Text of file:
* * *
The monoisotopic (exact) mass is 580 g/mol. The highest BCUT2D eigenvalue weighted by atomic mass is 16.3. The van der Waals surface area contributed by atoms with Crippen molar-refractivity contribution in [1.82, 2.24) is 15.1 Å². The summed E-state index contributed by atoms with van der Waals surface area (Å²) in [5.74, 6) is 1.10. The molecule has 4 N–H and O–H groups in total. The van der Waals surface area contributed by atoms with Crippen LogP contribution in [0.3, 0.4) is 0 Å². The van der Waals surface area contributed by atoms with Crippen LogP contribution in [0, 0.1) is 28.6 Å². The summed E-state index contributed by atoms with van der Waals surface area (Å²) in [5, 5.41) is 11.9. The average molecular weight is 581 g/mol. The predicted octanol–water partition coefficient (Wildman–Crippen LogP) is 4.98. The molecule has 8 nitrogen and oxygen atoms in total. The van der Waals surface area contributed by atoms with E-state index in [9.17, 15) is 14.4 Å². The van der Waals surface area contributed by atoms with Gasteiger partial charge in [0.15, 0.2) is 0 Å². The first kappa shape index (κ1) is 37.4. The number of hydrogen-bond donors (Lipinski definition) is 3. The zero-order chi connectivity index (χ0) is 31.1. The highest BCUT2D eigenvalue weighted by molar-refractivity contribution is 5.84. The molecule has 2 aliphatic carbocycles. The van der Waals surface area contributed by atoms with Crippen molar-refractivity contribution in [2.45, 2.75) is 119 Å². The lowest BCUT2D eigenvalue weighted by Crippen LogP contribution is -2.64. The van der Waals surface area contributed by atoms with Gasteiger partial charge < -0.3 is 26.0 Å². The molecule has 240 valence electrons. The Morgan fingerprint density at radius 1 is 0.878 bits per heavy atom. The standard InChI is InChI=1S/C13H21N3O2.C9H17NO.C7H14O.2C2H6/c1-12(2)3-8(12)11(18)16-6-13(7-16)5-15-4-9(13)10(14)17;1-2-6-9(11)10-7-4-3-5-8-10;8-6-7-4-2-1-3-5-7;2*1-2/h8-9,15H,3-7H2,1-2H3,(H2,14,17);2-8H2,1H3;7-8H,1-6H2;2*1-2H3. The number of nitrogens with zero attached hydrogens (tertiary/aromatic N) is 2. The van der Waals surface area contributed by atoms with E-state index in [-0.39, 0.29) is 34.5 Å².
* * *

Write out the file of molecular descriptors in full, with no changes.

The monoisotopic (exact) mass is 580 g/mol. The highest BCUT2D eigenvalue weighted by atomic mass is 16.3. The van der Waals surface area contributed by atoms with Crippen molar-refractivity contribution in [1.82, 2.24) is 15.1 Å². The summed E-state index contributed by atoms with van der Waals surface area (Å²) in [5.74, 6) is 1.10. The molecule has 4 N–H and O–H groups in total. The van der Waals surface area contributed by atoms with Crippen LogP contribution in [0.3, 0.4) is 0 Å². The van der Waals surface area contributed by atoms with Crippen LogP contribution in [0, 0.1) is 28.6 Å². The summed E-state index contributed by atoms with van der Waals surface area (Å²) in [5, 5.41) is 11.9. The average molecular weight is 581 g/mol. The predicted octanol–water partition coefficient (Wildman–Crippen LogP) is 4.98. The molecule has 8 nitrogen and oxygen atoms in total. The van der Waals surface area contributed by atoms with E-state index in [9.17, 15) is 14.4 Å². The van der Waals surface area contributed by atoms with Gasteiger partial charge in [0.15, 0.2) is 0 Å². The first kappa shape index (κ1) is 37.4. The number of hydrogen-bond donors (Lipinski definition) is 3. The zero-order chi connectivity index (χ0) is 31.1. The highest BCUT2D eigenvalue weighted by molar-refractivity contribution is 5.84. The molecule has 2 aliphatic carbocycles. The van der Waals surface area contributed by atoms with Crippen molar-refractivity contribution in [2.45, 2.75) is 119 Å². The lowest BCUT2D eigenvalue weighted by Crippen LogP contribution is -2.64. The van der Waals surface area contributed by atoms with Gasteiger partial charge < -0.3 is 26.0 Å². The molecule has 240 valence electrons. The Morgan fingerprint density at radius 1 is 0.878 bits per heavy atom. The standard InChI is InChI=1S/C13H21N3O2.C9H17NO.C7H14O.2C2H6/c1-12(2)3-8(12)11(18)16-6-13(7-16)5-15-4-9(13)10(14)17;1-2-6-9(11)10-7-4-3-5-8-10;8-6-7-4-2-1-3-5-7;2*1-2/h8-9,15H,3-7H2,1-2H3,(H2,14,17);2-8H2,1H3;7-8H,1-6H2;2*1-2H3. The number of nitrogens with zero attached hydrogens (tertiary/aromatic N) is 2. The van der Waals surface area contributed by atoms with E-state index in [-0.39, 0.29) is 34.5 Å².